I was asked to respond to this question by the Mandarin as part of their ‘select committee’ of worthies (note: the link is behind the ‘Premium’ pay-wall).
After the year that we have had, what should be the public sector’s initial priorities once everyone returns next year following the shutdown? And how to implement them?
I wanted to avoid the usual advice which usually focuses on topics. So I wrote this:
Before she hit the big time as a novelist, Sally Rooney wrote this about her time as a competitive debater. “Participation in a game, any kind of game, gives you new ways of perceiving others. Victory only gives you new ways of perceiving yourself”. Australia’s relative success in handling the COVID crisis is of course a blessing, but it will also be a curse to the extent that it feeds the Great Australian Complacency.
I spent some of my lockdown writing a long essay trying to anatomise the process by which, in the public sector, good intentions are so often transmuted into going through the motions Attractive sounding announcements are made and people try to deliver on them. But far from setting out on the difficult business of learning how to improve outcomes, when push comes to shove, the strongest imperatives relate to appearances rather than to performance.
In some ways, public servants have no choice. They take their orders from politicians who in turn also go through the motions – as they must to navigate the political minefield looming before them.
But if public servants are ever to escape this fate, they’ll do it in a thousand small acts of insight rather than acts of open rebellion. They’ll do it by finding simple and pragmatic ways to support the best intentions behind programs, while the accountability theatre rages up in the Gods.
Right now New Zealand’s public servants are implementing Jacinda Ardern’s Wellbeing Budgeting. But – tragically given how good both politicians’ and bureaucrats’ intentions have been – they’re mostly going through the motions. Why? Because they’re measuring wellbeing on the assumption that doing so will somehow naturally foster its improvement.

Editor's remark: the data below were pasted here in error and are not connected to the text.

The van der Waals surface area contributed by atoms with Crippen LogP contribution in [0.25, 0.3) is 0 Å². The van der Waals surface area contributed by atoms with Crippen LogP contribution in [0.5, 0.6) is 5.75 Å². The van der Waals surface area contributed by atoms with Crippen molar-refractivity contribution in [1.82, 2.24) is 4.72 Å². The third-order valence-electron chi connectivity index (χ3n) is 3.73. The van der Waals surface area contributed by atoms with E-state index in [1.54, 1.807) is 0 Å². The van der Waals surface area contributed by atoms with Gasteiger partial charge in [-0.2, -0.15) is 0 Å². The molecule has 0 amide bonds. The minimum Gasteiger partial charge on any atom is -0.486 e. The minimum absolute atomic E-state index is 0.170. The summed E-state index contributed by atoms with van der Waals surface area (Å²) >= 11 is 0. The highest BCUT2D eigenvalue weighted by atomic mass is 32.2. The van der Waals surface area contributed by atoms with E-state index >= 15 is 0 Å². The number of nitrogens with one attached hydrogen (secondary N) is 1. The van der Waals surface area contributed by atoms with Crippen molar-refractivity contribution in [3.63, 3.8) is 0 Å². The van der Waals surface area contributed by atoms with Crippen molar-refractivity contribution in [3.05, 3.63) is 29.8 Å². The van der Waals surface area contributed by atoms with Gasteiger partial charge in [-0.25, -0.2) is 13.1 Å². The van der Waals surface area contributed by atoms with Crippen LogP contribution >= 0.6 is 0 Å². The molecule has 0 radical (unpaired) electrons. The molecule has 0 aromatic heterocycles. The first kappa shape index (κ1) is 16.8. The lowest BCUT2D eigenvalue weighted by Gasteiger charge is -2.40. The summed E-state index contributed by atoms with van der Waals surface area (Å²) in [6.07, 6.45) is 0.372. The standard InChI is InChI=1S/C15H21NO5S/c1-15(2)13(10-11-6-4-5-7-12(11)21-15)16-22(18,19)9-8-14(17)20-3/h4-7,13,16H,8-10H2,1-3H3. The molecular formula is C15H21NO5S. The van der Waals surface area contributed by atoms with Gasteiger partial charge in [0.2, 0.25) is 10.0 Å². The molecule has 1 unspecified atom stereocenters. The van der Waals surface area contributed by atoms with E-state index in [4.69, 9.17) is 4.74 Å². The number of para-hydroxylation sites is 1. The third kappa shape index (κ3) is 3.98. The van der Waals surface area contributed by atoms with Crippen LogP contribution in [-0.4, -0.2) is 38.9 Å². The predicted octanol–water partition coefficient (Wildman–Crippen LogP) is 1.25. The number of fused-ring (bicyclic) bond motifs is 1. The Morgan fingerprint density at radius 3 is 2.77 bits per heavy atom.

But it’s perfectly possible to build a sophisticated system that enables you to read off the level of Indigenous wellbeing in Rotorua without it telling you much if anything about how to improve it. This is a classic case of knowing what substituting for knowing how. There’s lots of work to be done in the office – excursions into the academic literature and snazzy dashboards. But no-one goes straight at the problem by building systems that can tell those within them how what they’re doing is affecting wellbeing in the field. Only then do they have the right tools to deliver measured improvements in wellbeing.
So rather than growing roots in a community that can see and contribute to its impact, in five years or so, Wellbeing Budgeting will be replaced by the next fad that rolls off the assembly line from Wellington.
But there is an alternative. The high profile of Wellbeing Budgeting in New Zealand creates the perfect opportunity for anyone who’d like to improve wellbeing in Rotorua or anywhere else, to help build the knowhow to do so – in a measurable, transparent and dependable way. And sell it – to those involved in the relevant programs, to their community and further up the line in the bureaucracy and the politicians. That way a little insight and some practical skill can help us escape the do-loop of going through the motions and do what public servants started their careers to do. Make the world a little better each day.
But that’s just one example. You’ve probably noticed lots of changes going on and many more being considered as we try to reorient ourselves for a post COVID world. Chances are, as you’re reading this, some similar opportunity, however small, is sitting right under your nose.